In the summer of 2007, my family stumbled into a Greggs bakery while visiting a faded seaside resort in the north of England. Unimpressed by the stodgy bread and doughnuts, we had no desire to return.
Greggs has recently forced me to revise that opinion. Aided by a wry social media presence, the company has reinvented itself as one of the UK’s most popular purveyors of food on the go. Alongside sausage rolls and meat pies, it sells more coffee in the UK than Starbucks and is the top provider of ready-made sandwiches, according to research by NPD. With 90 per cent of stores now open by 7am, Gregg’s is the second-largest breakfast chain after McDonald’s.
Since 2013, when chief executive Roger Whiteside took charge with a mandate to give up competing with the supermarkets on selling bread, the company’s regular profits before tax and interest have more than doubled and its market value has quintupled to nearly £2.5bn. Some analysts think it could soon join the FTSE 100.
The icing on the cake of this extraordinary turnround has been what Mr Whiteside calls “nutritional choice”. Greggs has added a series of vegan, gluten-free and healthy options that have changed its image. When divisive television host Piers Morgan mocked Greggs’ introduction of a vegan sausage roll in January 2019 as the work of “PC-ravaged clowns”, the company Twitter account parried deftly: “Oh hello Piers, we’ve been expecting you.” Customer lines stretched out the door and the rolls sold out in some stores.
Greggs has issued five profit upgrades since then as its share price nearly doubled. It said last week that 2019 sales were up 13.5 per cent year on year and its 25,000 employees would share a £7m one-off bonus, or £300 apiece for those who have been on the job since March.
Although the bonus reflects an “exceptional” year, it is not a surprise. Greggs has long shared 10 per cent of its profits with its employees: last year’s profit-sharing payment was £10m, and this year’s payment will come on top of the one-off bonus.
These days, corporate luminaries such as JPMorgan Chase’s Jamie Dimon and the Business Roundtable are touting responsible capitalism that looks beyond investors to other stakeholders, such as employees, communities and the environment. Greggs has been doing it for decades.
Founded in Newcastle as a family business more than 80 years ago, the company remains deeply rooted in England’s former manufacturing towns and cities, especially in the north. Greggs gives 1 per cent of profits to its foundation, feeds 36,000 children free breakfast every school day, and provides training and work experience to prisoners at the end of their sentences.
The group has also been held up as a model employer for paying more than the minimum wage, eschewing zero-hours contracts and providing employees with regular shifts that make it easier to manage family commitments. The workforce is 71 per cent female, as are three of its eight board members, and it was ranked 10th in the FTSE 250 for women in leadership.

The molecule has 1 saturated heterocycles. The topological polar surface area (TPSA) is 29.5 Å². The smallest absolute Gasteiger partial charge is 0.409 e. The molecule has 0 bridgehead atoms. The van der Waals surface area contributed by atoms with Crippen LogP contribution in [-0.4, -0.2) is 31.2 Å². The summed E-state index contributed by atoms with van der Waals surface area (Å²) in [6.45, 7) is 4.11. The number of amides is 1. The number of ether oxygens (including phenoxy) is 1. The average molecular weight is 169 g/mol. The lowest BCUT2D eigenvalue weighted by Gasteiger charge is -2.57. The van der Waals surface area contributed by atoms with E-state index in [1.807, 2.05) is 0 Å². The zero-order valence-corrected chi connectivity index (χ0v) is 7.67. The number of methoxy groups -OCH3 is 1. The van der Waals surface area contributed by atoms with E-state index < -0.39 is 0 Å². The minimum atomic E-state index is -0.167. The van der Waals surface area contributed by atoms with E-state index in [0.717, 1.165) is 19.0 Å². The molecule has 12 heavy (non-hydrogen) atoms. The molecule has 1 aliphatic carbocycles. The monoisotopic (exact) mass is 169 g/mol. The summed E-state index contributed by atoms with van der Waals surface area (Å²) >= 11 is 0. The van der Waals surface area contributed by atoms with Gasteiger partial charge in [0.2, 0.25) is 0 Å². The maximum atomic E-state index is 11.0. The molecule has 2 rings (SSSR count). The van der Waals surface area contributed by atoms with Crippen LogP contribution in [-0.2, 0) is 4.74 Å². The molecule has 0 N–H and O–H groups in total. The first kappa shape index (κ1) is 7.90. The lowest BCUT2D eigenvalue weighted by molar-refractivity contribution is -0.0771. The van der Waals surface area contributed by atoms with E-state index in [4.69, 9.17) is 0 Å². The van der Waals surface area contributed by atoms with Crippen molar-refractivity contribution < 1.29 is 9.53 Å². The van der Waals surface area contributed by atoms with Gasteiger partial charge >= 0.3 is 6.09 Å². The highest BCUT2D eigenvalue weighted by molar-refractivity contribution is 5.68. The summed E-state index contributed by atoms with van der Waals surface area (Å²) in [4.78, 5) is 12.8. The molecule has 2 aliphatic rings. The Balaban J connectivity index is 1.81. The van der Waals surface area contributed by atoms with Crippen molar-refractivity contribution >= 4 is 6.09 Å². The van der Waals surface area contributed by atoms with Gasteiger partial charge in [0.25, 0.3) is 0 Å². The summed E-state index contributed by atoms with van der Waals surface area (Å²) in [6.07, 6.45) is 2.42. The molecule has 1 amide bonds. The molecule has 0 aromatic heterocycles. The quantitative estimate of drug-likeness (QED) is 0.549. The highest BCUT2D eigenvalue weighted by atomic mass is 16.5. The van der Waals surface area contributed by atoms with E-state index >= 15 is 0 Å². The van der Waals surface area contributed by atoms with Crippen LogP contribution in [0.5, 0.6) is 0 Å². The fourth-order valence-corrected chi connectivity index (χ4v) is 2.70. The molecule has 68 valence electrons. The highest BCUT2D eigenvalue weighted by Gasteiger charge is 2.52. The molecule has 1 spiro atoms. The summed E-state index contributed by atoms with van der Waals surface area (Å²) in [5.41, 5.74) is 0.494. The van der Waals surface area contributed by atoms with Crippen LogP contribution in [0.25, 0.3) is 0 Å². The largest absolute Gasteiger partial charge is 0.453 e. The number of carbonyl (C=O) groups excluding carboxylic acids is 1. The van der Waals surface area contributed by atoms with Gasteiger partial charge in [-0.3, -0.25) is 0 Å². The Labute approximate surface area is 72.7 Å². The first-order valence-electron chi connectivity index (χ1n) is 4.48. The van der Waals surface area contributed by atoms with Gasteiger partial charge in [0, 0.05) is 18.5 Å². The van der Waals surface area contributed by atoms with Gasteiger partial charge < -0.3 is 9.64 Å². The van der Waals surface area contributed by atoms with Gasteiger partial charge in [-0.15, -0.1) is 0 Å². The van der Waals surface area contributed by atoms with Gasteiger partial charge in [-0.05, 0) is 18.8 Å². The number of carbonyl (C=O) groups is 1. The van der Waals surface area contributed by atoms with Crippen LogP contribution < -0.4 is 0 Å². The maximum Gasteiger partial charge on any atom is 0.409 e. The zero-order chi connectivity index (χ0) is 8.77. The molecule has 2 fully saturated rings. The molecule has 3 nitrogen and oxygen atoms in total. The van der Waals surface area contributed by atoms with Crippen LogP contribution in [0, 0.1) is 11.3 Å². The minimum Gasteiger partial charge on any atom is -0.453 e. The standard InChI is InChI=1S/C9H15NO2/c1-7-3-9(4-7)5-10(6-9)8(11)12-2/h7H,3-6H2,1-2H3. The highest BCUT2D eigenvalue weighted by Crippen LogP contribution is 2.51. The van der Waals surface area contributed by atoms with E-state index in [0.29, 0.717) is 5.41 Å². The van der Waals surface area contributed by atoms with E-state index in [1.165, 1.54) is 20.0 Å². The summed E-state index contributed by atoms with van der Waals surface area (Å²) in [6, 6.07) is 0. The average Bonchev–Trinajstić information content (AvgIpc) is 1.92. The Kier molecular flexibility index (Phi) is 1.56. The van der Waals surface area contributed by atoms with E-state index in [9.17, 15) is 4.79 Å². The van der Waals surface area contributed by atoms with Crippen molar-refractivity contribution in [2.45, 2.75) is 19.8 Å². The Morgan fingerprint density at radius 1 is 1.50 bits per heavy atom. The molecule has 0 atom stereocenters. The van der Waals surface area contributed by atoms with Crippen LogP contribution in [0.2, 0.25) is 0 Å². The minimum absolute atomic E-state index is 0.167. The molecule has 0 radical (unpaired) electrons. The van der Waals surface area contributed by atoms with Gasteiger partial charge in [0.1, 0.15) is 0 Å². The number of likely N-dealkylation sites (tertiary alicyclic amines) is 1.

“It’s about wanting to live by a way of doing business that we could be proud of,” Mr Whiteside says, adding that he initially worried that his plan to refocus on food to go “would lose the magic that makes Greggs Greggs”.
But the company has been able to boost profit margins by 60 per cent since 2013, while opening close to 100 stores each year and keeping employee retention in the top quartile for its industry. Its commitment to social responsibility has built up tremendous goodwill. “That culture of being nice and trying to do the right thing underpins the brand and can apply to whatever product they offer,” says James Kirkup, director of the Social Market Foundation think-tank.
Contrast that zeitgeist-boost with what has happened to US fast-food chain Chick-fil-A. Its juicy chicken sandwiches fuelled rapid growth, but the company’s donations to anti-gay marriage Christian organisations have made it anathema to some consumers.
Rival US chain Popeyes capitalised on the controversy over the summer with a Twitter campaign for its new chicken sandwich that trolled Chick-fil-A for closing on Sundays to allow employees to go to church. And protests from LGBTQ groups helped doom Chick-fil-A’s first UK outlet, which closed in October. The chain changed tack in November, announcing that its 2020 charitable donations would omit the controversial Christian groups.
No company is perfect. Greggs management has said the new UK national living wage will push up costs, so its pay cannot be all that generous. Its gender pay gap still stands at 18 per cent. Mr Whitehead’s growth plan includes not only evening hours and food delivery but also reduced exposure to Britain’s flailing high streets in favour of stores in airports, rail stations and business parks.
But those are quibbles compared to the drastic cost-cutting and insolvencies that have ripped through the casual dining sector. Sceptics of responsible capitalism often warn that diluting the focus on profits leads to weaker companies and slower growth. Long may Greggs continue to prove them wrong.
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